We've covered this story several times of the last couple of days so I'm not going to write a long introduction. Samsung recalled its Galaxy Note 7 phone earlier this month as a fault in the battery cells resulted in a significant number of phones bursting into flames. The phone has been recalled but data from analytics firm Apteligent suggests most people aren't taking Samsung's advice seriously and continue to use the Galaxy Note 7.
The frequency of these incidents became troubling in late August as rumors of a recall started popping up. This didn’t affect adoption of the phone, as indicated by the Apteligent data. Samsung announced the recall on September 2nd, and there was a slight decrease in usage of the Note 7, as you might expect. However, that trend didn’t last. The graph below hammers home the point. People are still using their phones despite an increased risk of battery fires. There are only about 13% fewer active Note 7s than there were when the recall was announced, according to Apteligent.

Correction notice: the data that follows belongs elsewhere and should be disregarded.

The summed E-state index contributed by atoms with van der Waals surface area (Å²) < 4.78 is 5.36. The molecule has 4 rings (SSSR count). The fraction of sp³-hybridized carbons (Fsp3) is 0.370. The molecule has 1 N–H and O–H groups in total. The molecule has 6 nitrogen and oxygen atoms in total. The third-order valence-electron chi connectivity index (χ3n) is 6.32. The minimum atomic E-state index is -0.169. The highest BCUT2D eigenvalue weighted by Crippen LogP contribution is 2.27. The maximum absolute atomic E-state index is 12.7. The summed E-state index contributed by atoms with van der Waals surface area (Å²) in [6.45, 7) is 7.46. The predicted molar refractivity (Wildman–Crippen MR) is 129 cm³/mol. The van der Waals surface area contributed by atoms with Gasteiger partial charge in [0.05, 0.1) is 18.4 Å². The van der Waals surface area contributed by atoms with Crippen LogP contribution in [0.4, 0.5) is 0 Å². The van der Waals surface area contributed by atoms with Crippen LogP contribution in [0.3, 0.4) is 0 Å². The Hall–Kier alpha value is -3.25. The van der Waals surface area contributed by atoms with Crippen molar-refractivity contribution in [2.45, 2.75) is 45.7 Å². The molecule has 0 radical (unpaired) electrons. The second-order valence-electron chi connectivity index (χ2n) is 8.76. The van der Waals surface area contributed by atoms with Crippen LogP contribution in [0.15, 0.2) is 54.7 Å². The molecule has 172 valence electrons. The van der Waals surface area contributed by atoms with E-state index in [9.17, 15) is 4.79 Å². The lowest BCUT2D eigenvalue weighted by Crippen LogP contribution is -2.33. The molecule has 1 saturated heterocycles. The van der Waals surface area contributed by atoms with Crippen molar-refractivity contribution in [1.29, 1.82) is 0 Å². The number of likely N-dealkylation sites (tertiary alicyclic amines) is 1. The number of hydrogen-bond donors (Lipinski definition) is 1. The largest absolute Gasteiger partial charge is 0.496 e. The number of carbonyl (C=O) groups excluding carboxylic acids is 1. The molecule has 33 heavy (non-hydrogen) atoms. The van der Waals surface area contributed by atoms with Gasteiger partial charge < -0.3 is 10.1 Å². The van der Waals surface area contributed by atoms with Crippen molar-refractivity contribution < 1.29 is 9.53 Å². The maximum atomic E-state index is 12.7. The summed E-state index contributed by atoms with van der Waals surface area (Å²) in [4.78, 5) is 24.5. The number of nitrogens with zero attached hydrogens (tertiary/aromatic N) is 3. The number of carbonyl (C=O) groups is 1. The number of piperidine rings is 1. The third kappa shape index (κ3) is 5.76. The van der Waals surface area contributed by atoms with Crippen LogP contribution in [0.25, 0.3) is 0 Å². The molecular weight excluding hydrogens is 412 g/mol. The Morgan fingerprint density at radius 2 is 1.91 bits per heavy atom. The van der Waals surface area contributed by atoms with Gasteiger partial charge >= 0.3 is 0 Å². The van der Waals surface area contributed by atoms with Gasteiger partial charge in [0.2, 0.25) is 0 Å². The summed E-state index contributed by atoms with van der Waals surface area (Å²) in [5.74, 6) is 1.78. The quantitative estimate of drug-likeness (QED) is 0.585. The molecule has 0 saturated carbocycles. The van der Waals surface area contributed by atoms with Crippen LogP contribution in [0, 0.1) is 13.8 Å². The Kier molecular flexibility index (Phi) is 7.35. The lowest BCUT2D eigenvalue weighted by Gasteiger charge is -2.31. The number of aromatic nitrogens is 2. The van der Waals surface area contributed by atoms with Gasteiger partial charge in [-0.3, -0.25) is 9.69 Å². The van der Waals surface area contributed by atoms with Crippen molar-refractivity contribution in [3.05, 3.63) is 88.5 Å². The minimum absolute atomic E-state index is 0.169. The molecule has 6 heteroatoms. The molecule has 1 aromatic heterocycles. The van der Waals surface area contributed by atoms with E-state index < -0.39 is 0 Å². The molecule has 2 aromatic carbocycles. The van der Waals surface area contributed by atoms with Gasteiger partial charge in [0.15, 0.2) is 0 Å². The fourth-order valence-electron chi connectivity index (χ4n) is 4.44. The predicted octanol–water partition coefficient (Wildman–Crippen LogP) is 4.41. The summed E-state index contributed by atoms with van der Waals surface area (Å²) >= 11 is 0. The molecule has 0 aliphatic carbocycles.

One of the problems is that there aren't enough replacement phones available. Most people seem to be waiting for a replacement Note 7 and don't want to switch to a Galaxy S7. In fact, some carriers are even offering low-end Galaxy J phones as loaners so it's not a surprise people are willing to take the risk to use the phone for a bit longer.
Details about the US recall program and a IMEI code checker can be found at Samsung's website. Samsung also announced it's rolling out new firmware that will change the color of the battery load indicator so it will be easier to identify devices impacted by the recall. Devices with safe batteries will get a green icon, whereas devices with faulty batteries will stick with the old white icon.